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On May 15, 2018, the Patent Trial and Appeal Board (the “PTAB”) instituted two Inter Partes Review (“IPR”) proceedings against U.S. 5,822,523 (the “’523 Patent”).  The ’523 Patent generally relates to group messaging in interactive applications.  The petitioner is Riot Games, Inc. (“Riot Games”), maker of popular titles like League of Legends The patent owner is Paltalk Holdings, Inc. (“Paltalk”).  From 2006-2009, the ’523 Patent was asserted by Paltalk in patent infringement cases against Microsoft, Sony, Activision Blizzard, NCsoft, Jagex, and Turbine Inc., among others.



Claim 1 of the ’523 Patent reads:
1. A method for providing group messages to a plurality of host computers connected over a unicast wide area communication network, comprising the steps of:

   providing a group messaging server coupled to said network, said server communicating with said plurality of host computers using said unicast network and maintaining a list of message groups, each message group containing at least one host computer;

   sending, by a plurality of host computers belonging to a first message group, messages to said server via said unicast network, said messages containing a payload portion and a portion for identifying said first message group;

   aggregating, by said server in a time interval determined in accordance with a predefined criterion, said payload portions of said messages to create an aggregated payload;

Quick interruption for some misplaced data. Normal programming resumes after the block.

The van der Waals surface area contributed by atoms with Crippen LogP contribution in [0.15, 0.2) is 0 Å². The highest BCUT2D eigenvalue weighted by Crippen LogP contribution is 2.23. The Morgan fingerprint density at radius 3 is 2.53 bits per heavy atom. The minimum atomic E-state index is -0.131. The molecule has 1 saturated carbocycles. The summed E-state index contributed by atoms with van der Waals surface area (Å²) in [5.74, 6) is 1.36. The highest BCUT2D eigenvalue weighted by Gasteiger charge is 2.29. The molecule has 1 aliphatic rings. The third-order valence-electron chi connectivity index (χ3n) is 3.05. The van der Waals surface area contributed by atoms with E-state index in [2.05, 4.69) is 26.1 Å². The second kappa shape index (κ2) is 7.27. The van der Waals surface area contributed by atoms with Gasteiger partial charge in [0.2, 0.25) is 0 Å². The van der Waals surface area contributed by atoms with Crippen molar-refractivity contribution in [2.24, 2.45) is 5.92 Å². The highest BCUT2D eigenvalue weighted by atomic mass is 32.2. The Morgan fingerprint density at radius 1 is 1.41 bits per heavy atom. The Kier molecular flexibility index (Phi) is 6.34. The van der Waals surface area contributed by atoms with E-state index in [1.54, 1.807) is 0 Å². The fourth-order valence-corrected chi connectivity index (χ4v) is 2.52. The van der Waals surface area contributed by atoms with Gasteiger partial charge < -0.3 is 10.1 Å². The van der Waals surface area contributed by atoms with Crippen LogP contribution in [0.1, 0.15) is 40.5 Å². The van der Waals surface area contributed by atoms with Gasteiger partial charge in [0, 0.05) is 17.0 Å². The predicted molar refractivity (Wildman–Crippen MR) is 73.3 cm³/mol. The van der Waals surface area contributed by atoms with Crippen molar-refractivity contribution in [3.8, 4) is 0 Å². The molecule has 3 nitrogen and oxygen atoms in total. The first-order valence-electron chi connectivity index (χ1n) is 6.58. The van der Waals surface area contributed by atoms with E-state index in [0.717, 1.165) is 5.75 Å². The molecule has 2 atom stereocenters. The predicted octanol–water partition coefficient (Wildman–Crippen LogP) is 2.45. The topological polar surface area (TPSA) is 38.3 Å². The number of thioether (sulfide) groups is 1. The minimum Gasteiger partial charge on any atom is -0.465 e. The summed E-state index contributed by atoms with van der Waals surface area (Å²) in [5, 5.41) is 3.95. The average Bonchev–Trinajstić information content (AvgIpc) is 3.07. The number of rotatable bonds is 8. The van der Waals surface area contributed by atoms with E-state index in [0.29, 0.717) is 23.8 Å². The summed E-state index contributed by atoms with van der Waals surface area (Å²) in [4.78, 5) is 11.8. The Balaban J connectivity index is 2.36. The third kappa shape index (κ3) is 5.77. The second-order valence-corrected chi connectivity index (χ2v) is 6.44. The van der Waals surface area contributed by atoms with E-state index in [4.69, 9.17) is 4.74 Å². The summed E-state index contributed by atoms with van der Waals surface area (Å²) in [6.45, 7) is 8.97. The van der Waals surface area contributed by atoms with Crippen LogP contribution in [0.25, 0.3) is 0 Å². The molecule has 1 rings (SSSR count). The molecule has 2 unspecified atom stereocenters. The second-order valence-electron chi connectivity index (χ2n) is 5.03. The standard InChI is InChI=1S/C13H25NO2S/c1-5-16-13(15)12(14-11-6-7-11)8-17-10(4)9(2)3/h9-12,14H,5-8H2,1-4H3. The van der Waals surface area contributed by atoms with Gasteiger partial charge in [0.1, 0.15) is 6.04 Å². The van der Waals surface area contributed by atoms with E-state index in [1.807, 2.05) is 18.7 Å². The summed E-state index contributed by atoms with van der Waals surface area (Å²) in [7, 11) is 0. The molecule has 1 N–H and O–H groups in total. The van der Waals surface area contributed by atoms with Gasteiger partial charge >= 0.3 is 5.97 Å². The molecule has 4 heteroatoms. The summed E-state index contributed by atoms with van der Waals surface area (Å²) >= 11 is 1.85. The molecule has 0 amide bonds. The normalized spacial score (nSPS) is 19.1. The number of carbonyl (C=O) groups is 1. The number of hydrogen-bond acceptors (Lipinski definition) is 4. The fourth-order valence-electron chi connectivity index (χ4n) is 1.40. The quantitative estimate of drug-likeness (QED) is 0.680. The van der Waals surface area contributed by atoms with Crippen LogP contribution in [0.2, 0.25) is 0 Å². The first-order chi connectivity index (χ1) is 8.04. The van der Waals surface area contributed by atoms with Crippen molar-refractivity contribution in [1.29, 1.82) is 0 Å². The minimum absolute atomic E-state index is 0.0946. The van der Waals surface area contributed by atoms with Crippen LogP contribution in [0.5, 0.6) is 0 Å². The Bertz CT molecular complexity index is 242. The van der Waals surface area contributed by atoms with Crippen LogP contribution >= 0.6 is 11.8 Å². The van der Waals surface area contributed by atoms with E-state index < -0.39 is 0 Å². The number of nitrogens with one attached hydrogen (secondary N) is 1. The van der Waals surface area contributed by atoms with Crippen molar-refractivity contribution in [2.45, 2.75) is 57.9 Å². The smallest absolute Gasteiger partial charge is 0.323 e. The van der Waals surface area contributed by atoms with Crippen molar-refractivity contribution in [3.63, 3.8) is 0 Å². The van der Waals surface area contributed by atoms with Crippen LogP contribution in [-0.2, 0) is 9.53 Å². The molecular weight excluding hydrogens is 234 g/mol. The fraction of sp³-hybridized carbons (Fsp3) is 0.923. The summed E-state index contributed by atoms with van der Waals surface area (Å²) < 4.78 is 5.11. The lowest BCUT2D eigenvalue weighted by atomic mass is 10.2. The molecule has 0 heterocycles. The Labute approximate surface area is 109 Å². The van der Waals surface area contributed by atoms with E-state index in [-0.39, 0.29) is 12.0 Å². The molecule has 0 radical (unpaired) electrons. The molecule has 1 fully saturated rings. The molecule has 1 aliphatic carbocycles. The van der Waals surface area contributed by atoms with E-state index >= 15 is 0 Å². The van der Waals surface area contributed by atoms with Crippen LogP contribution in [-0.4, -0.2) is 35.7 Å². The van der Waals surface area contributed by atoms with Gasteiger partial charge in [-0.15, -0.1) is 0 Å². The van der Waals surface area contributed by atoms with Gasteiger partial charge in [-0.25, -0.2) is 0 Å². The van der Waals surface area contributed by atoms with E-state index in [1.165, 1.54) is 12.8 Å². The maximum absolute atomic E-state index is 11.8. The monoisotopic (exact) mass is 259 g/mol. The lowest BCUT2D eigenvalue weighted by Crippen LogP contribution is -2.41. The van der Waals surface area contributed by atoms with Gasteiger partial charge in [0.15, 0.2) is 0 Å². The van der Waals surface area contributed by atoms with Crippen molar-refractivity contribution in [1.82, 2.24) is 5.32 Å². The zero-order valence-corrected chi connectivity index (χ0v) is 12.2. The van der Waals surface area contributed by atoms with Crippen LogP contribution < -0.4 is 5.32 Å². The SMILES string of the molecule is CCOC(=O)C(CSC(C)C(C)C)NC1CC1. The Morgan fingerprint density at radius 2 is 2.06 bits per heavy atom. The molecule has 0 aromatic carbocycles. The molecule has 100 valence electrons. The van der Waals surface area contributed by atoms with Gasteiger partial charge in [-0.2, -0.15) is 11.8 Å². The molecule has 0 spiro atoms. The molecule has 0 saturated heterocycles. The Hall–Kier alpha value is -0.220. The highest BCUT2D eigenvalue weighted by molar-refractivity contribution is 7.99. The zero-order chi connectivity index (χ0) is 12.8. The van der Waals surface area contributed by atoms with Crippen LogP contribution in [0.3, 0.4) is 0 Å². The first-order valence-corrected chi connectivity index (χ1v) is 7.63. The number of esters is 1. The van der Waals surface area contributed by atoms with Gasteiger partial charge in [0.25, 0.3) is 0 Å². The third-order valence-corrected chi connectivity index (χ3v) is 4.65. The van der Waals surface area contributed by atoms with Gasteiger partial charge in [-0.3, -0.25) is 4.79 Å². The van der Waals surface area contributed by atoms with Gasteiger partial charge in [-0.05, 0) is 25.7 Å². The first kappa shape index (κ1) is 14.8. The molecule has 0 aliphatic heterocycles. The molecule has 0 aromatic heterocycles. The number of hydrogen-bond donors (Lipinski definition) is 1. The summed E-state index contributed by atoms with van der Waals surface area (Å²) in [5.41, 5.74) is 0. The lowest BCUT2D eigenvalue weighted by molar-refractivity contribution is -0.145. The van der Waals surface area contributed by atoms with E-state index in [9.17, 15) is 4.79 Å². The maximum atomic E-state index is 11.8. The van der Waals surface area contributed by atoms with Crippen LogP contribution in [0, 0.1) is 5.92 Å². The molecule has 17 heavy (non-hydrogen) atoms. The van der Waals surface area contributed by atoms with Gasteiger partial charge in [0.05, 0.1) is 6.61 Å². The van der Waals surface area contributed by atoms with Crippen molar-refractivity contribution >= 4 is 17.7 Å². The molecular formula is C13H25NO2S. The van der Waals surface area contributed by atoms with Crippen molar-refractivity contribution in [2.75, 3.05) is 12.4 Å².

forming an aggregated message using said aggregated payload; and

   transmitting, by said server via said unicast network, said aggregated message to a recipient host computer belonging to said first message group.
Both Riot Games and Paltalk agree that the ’523 Patent expired.  While it might seem strange for Riot Games to attack the validity of an expired patent, a patent owner may sue for damages that were incurred when their now-expired patent was valid, though they cannot recover damages that were incurred more than six years prior to the filing of the lawsuit.  As it appears that the ’523 Patent expired in 2016, Paltalk could potentially file patent infringement lawsuits up until around 2022, but only for damages that they incurred prior to 2016, and only so long as their damages were in the six years before they filed the lawsuits.  For example, if Paltalk sued a game company for patent infringement on Jan. 1, 2021, they could recover damages from Jan. 1, 2015, up until the date the ’523 Patent expired in 2016.
On May 15, 2018, Sony Interactive Entertainment LLC (“Sony”) filed a petition for Inter Partes review (“IPR”) of U.S. Patent No. 7,666,096 (the “’096 Patent”).  The owner of the ’096 Patent is Techno View IP, Inc. (“Techno View”).  The ’096 Patent generally relates to hardware and software for displaying stereoscopic images (e.g., by providing different images that are offset from a user’s left and right eyes to create a three-dimensional effect).  While not explicitly discussed in the petition, the IPR is likely related to Sony’s Playstation VR system.



Claim 1 of the ’096 Patent reads:
1. A method of displaying images in a videogame system that supports two-dimensional and three-dimensional display of the images, said method comprising the computer implemented steps of:
   clearing left and right backbuffers in the videogame system;
storing an image into the left backbuffer;
   determining if the image is in a two-dimensional format or a three-dimensional format, wherein when the image is in a three-dimensional format, calculating the coordinates of a second view position of the image and storing a second view position image into the right backbuffer;